Jan 4, 2015

The beast search- where are the tigers?

Just before we left for Bandhavgarh we got some timely providential advice from friends (veterans who have visited the reserve innumerable times) on why 'not to expect to sight a tiger' while on a safari. Keeping this mindset helps evade disappointment and lets you enjoy the wild just the way it is...in its natural state of affairs.

As the first day unfolds:
Frankly, the advice did help us quiet a bit especially since the first 2 attempts of spotting the royal beast was a true failure. While we began each safari with a single minded objective of 'we will spot the beast' somewhere at the back of our mind the friendly advice shared by the veterans helped us focus on other aspects of this beautiful jungle.

The unfolding of the morning itself kept us spell bound on the first day. So far we had only witnessed peaceful herds of spotted deer (Chittal) busy grazing the forest floor accompanied by innumerable sets of restless grey langur (Hanuman) that always camp with the deer herd. More than often, not very far off from the spotted deer one can find the Sambhar and the Indian Muntjack, also known as the 'Barking Deer' flocking together. They seem to be the most densely populated animals of the jungle. 


Tiger pugs and experiencing the trails:
While we saw this splendid sight of the jungle, we felt a rush of excitement when we learned to identify fresh tiger pug mark trails that were brought to our notice by the driver and the guide. The pug trail on the mud roads clearly suggested that we are possibly close to spotting the predator. The freshness of the trails is more than often evident and if you are the first few jeeps entering the zone it is impossible to be missed. The pug marks also indicate the possible tiger of the zone that you may expect to spot.

The "alarm call":  A fascinating reality of the jungle
Within the first 20 minutes of the safari at the Magdhi Zone we were introduced to the concept of an 'alarm call'. As per the rule of the jungle, the "alarm call" is heard when a predator is close enough to such herd habitats. It is the barking of the Indian Muntjack and the screeching of the langur clan accompanied by the birds that alerts the herd of the lurching danger. This is also a sign for the human guides to identify an opportunity to catch a glimpse of beast and hence known as the "alarm call" in the jungle lingo.

Frustrating miss!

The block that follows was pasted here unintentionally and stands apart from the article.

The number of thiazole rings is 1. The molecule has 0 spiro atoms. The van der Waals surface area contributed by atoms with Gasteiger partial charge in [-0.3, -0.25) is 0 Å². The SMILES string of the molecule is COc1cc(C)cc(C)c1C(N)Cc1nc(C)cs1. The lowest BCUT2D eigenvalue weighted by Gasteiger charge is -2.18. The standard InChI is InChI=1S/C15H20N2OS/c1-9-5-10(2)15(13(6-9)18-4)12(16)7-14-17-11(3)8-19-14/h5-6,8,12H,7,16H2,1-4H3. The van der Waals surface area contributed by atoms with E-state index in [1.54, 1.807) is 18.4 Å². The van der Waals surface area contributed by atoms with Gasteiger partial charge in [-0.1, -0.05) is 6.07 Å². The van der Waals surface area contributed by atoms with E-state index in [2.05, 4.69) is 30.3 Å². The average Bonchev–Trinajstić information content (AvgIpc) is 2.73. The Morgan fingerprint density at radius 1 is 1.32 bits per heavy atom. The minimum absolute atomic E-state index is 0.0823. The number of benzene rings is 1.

We stopped the moment we heard the first calls. For us it was the first time and got to learn of this spectacular fact from the guide in due course. It was evident that the call was coming from very close to our jeep and so we planned on silently waiting and watching for more signs. We felt our blood gushing every-time the intensity of the "alarm call" increased until after a 10 minutes of this intense drama the guide announced that the sounds have died down. Looks like the tiger must be taking a rest break. DARN!!!
Hence it was time to continue scouting for the beast at another place...

We didn't hear any more alarm calls thereafter but did get to meet many other fellow safari jeeps who passed on exciting messages of possible tiger trails that rest of us continued to chase.

Some spotted the tiger:
As luck would have it, the tiger was spotted by another set of guests at the same spot where we had failed the attempt, the same area around the morning alarm call.

Continued effort and more determination to chase the 'T' down:
All we did for the next few days was to keep up with the tiring and heart flipping search; the search where all we did was to 'tiger chase'!!!

Close of day-1:
"Where are the tigers?" was all we felt at the end of the first day post two 3 hour safari's.
The gang was happy in a way as we had moved on from spotting deer to seeing a family of wild boar and a flock of innumerable peacocks spread across an open field that separated the core from the buffer zone. All this in the back drop of the golden ball of the setting sun, rekindling hope of a fresh new day ahead.
We went to bed exhausted but kept the hope of "catching the tiger in the morning" alive!


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